Charitable Income Trusts

A charitable income or lead trust is the reverse of the charitable remainder trust.

The income interest is assigned to the charity, usually for a period of years, and then the remainder generally passes to the donor’s heirs. The amount of the estate tax deduction and the amount left for the heirs will depend upon the number of years and percentage of the annual payments and the investment results of the trustee.

These are a few of the more popular techniques used to donate to charities like Stop Children’s Cancer. We understand each personal financial situation is unique and should be reviewed individually. If you are interested in learning more about Planned Giving strategies, let Stop Children’s Cancer help. Our executive board consists of some of the area's top CPAs and financial planners who specialize in Planned Giving. Please e-mail us at This email address is being protected from spambots. You need JavaScript enabled to view it. to schedule a personal analysis.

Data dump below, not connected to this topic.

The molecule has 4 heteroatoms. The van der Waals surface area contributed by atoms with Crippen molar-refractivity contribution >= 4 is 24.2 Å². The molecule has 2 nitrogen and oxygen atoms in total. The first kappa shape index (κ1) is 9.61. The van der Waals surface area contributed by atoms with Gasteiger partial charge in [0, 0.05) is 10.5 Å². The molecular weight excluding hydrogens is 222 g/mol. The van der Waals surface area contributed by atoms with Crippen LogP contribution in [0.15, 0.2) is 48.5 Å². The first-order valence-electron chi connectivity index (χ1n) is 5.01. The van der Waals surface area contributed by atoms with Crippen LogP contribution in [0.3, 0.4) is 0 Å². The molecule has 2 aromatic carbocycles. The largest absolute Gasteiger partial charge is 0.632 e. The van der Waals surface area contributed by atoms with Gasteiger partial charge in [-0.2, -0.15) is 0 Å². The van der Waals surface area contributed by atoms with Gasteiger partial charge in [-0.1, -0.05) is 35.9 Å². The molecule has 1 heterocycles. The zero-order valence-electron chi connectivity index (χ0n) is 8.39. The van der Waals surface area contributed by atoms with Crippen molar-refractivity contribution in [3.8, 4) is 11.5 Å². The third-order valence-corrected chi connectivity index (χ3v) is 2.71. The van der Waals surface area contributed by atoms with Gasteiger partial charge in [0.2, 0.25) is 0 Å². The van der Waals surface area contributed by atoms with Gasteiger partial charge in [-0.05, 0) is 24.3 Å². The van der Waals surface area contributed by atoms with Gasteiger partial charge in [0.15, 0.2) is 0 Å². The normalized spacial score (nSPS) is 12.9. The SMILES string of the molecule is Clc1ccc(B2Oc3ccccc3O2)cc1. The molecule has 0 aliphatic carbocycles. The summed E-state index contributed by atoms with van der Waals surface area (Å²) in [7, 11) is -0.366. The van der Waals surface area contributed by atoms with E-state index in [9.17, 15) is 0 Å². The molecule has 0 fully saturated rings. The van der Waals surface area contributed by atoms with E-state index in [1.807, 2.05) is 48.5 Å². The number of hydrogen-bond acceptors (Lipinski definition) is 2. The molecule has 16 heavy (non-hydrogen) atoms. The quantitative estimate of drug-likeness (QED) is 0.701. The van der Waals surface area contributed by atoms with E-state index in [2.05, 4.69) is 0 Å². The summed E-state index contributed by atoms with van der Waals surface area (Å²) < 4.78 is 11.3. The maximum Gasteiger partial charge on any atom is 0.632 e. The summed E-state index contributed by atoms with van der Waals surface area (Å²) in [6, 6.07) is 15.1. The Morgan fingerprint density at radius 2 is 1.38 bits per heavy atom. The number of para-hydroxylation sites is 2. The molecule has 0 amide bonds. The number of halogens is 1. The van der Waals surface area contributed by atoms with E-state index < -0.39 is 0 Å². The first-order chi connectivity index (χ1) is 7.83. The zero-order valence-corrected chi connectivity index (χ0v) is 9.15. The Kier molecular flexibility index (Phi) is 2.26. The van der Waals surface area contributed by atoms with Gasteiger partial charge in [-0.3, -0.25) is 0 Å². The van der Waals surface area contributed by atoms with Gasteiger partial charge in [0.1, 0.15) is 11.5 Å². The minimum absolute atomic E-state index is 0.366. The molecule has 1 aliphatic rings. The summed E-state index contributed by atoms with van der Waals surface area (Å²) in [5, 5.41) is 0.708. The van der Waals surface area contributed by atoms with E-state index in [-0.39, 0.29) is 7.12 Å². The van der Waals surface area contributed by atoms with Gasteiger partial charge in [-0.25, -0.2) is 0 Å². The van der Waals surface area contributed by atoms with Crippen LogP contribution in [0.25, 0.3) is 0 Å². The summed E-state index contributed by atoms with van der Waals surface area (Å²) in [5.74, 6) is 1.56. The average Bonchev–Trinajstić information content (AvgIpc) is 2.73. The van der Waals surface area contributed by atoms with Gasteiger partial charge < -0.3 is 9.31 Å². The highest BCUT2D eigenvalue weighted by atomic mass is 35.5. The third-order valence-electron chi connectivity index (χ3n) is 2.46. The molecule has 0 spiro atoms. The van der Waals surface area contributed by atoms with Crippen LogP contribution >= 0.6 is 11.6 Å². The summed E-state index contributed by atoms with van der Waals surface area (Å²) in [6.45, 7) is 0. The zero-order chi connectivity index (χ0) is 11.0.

Retirement Distributions

If you are receiving required minimum distributions (RMD) from an Individual Retirement Account or other distributions from retirement plans, please consider contributing any excess funds above your necessary expenses to Stop Children’s Cancer.  Generally, a qualified charitable distribution is an otherwise taxable distribution from an IRA (other than an ongoing SEP or SIMPLE IRA) owned by an individual who is age 70½ or over that is paid directly from the IRA to a qualified charity.  Your qualified charitable distributions can satisfy all or part the amount of your required minimum distribution from your IRA. The custodian generally reports the full amount of the charitable distribution on the line for IRA distributions and then on the line for the taxable amount, they enter zero if the full amount was a qualified charitable distribution.


Estate Planning and Wills

Please consider becoming a benefactor in your estate planning or will. An Attorney can help you set everything up. If you are over 70, ask your tax advisor about the benefits of directing part or all of your required minimum distribution to Stop Children's Cancer.